14-1 Advancing Tenant Protections: Advocating for Tenant Protections in Washington State

Interview with Mindy Woods, Resident Action Project

Tell us a little bit about yourself and what brought you to housing work.

I am a Desert Storm veteran and single mother. Eleven years ago, our apartment was slowly being taken over by black mold. My son ended up in the hospital with mold growing in his esophagus, and he also has type 1 diabetes, which made things more complicated. A regional HUD attorney told me not to pay rent and sent a mold mediation letter. The manager instead tried to evict me. We instead negotiated so that I wouldn’t have to pay back rent but would have to leave the apartment in five days. Looking back, I now understand that I was being bullied out.

My son and I couch surfed for 10 months and then fully entered homelessness. We finally got into the only shelter for women with children in my area after four months of waiting. Shortly after, an organization let us know about a bill in our state legislature that would have ended 70% of funding for shelters in our state. They asked if anyone wanted to tell their story, and I signed up right away.

Three and a half years later, we became homeless again. We had a discriminatory landlord who wouldn’t renew our lease, and I couldn’t find another building that would take my voucher. I had to make the gut-wrenching decision to place my son with another family so he could have stability his senior year of high school, and I couch surfed for another eight months. This experience made me passionate about advocating for source-of-income protections.

And now Washington State has source-of-income protections, right?

Yes! After four years of testifying on source-of-income protections, I met with a senator that was voting against it. I met with this legislator for two and a half hours to educate them on why this was so important. After that, the legislator flipped their vote and told my story on the Senate floor.

How did you get involved with NLIHC and the Washington State Resident Action Project?

The first time I testified, in January 2012, the Washington Low Income Housing Alliance (WLIHA) policy director approached me and invited me to join their emerging advocates program with other residents who had been testifying and advocating, which I did. Then, in 2015, Community Change and WLIHA together developed the Resident Action Project (RAP) to further advance resident-led advocacy and use our voices collectively to create policy changes. Through this group, we were able to pass source-of-income protections and got funding for Washington’s Housing Trust Fund.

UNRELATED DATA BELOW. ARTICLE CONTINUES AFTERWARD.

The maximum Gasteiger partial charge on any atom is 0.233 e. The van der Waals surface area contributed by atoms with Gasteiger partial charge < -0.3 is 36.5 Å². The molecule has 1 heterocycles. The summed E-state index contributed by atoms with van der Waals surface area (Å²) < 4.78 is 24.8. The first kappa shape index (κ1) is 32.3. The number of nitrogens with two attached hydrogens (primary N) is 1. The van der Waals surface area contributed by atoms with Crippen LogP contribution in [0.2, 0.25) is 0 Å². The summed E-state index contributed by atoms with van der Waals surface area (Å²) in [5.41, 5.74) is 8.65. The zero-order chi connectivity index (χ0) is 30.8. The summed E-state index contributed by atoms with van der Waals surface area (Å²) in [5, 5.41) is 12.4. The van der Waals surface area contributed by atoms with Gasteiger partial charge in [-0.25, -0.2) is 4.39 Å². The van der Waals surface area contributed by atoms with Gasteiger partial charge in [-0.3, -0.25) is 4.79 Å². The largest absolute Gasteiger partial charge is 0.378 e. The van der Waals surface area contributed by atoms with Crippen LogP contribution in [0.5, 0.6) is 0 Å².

Tell us more about the right-to-counsel advocacy you did with RAP.

WLIHA and RAP focused heavily on right-to-counsel (RTC) advocacy during the COVID-19 pandemic. We relied heavily on our partner organizations and put out many calls to action, emphasizing that this is the time to capitalize on renter protections. It took three years to get RTC through the state legislature, 2022 being the final stretch. The session was virtual, so we called on people from all corners of the state. We had people testify, write in, and share their stories in Twitter storms and town halls, using social media to our advantage! Our housing justice partners engaged in this work with us to demonstrate the importance of keeping people in place and working with landlords before evictions are made and the long-lasting impacts occur. The state’s eviction moratorium allowed a full year of no evictions being filed, giving us time to create and fully fund RTC.

What does the right to counsel mean to you?

It means everything to me! It was the very thing that wasn’t in existence that would have prevented me from falling into homelessness the first time. It was intimidating to not have legal representation walking into court, knowing I and probably thousands of others were being bullied. We estimate that around 60% of evictions in Washington will be prevented with proper representation.

What is one thing you took away from this experience as an advocate?

Those closest to the problem are closest to the solution but often farthest from resources, influences, and power. Our personal stories have the power to impact change. Without our voices, policies are made about us without us. This is why we do what we do, and this is the power of our experiences being uplifted.

To learn more about the Resident Action Project, you can visit the project’s website at: